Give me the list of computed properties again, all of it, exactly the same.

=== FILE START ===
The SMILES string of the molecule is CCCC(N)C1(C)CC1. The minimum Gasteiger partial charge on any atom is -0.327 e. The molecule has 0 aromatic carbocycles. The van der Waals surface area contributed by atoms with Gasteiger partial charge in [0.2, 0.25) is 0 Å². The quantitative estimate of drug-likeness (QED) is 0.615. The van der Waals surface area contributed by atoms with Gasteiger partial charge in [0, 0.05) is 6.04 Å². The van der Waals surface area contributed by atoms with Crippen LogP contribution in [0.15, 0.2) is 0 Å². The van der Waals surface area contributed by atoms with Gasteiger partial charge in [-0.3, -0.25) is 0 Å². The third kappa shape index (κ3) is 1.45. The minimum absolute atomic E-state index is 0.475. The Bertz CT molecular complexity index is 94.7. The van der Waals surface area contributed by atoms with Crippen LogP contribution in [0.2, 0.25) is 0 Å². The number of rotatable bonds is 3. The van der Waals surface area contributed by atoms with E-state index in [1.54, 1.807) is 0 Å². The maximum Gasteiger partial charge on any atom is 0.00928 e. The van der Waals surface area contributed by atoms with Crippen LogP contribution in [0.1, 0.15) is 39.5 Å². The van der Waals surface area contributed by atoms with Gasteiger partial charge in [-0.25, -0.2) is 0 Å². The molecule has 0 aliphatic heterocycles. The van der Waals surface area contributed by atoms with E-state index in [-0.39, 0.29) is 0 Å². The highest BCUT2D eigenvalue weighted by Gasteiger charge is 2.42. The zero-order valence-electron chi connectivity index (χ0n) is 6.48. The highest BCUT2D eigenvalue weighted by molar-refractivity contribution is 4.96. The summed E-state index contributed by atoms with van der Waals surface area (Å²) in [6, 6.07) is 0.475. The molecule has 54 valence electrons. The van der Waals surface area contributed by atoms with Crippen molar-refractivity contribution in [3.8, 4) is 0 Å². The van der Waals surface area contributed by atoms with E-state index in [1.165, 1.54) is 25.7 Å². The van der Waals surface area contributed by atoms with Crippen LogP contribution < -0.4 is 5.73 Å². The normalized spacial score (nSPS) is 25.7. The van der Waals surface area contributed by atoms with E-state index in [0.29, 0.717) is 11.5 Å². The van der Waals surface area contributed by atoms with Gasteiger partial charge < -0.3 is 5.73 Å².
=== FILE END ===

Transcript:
The SMILES string of the molecule is CCCC(N)C1(C)CC1. The minimum Gasteiger partial charge on any atom is -0.327 e. The molecule has 0 aromatic carbocycles. The van der Waals surface area contributed by atoms with Gasteiger partial charge in [0.2, 0.25) is 0 Å². The quantitative estimate of drug-likeness (QED) is 0.615. The van der Waals surface area contributed by atoms with Gasteiger partial charge in [0, 0.05) is 6.04 Å². The van der Waals surface area contributed by atoms with Crippen LogP contribution in [0.15, 0.2) is 0 Å². The van der Waals surface area contributed by atoms with Gasteiger partial charge in [-0.3, -0.25) is 0 Å². The third kappa shape index (κ3) is 1.45. The minimum absolute atomic E-state index is 0.475. The Bertz CT molecular complexity index is 94.7. The van der Waals surface area contributed by atoms with Crippen LogP contribution in [0.2, 0.25) is 0 Å². The number of rotatable bonds is 3. The van der Waals surface area contributed by atoms with E-state index in [1.54, 1.807) is 0 Å². The maximum Gasteiger partial charge on any atom is 0.00928 e. The van der Waals surface area contributed by atoms with Crippen LogP contribution in [0.1, 0.15) is 39.5 Å². The van der Waals surface area contributed by atoms with Gasteiger partial charge in [-0.25, -0.2) is 0 Å². The molecule has 0 aliphatic heterocycles. The van der Waals surface area contributed by atoms with E-state index in [-0.39, 0.29) is 0 Å². The highest BCUT2D eigenvalue weighted by Gasteiger charge is 2.42. The zero-order valence-electron chi connectivity index (χ0n) is 6.48. The highest BCUT2D eigenvalue weighted by molar-refractivity contribution is 4.96. The summed E-state index contributed by atoms with van der Waals surface area (Å²) in [6, 6.07) is 0.475. The molecule has 54 valence electrons. The van der Waals surface area contributed by atoms with Crippen molar-refractivity contribution in [3.8, 4) is 0 Å². The van der Waals surface area contributed by atoms with E-state index in [1.165, 1.54) is 25.7 Å². The van der Waals surface area contributed by atoms with Crippen LogP contribution < -0.4 is 5.73 Å². The normalized spacial score (nSPS) is 25.7. The van der Waals surface area contributed by atoms with E-state index in [0.29, 0.717) is 11.5 Å². The van der Waals surface area contributed by atoms with Gasteiger partial charge < -0.3 is 5.73 Å².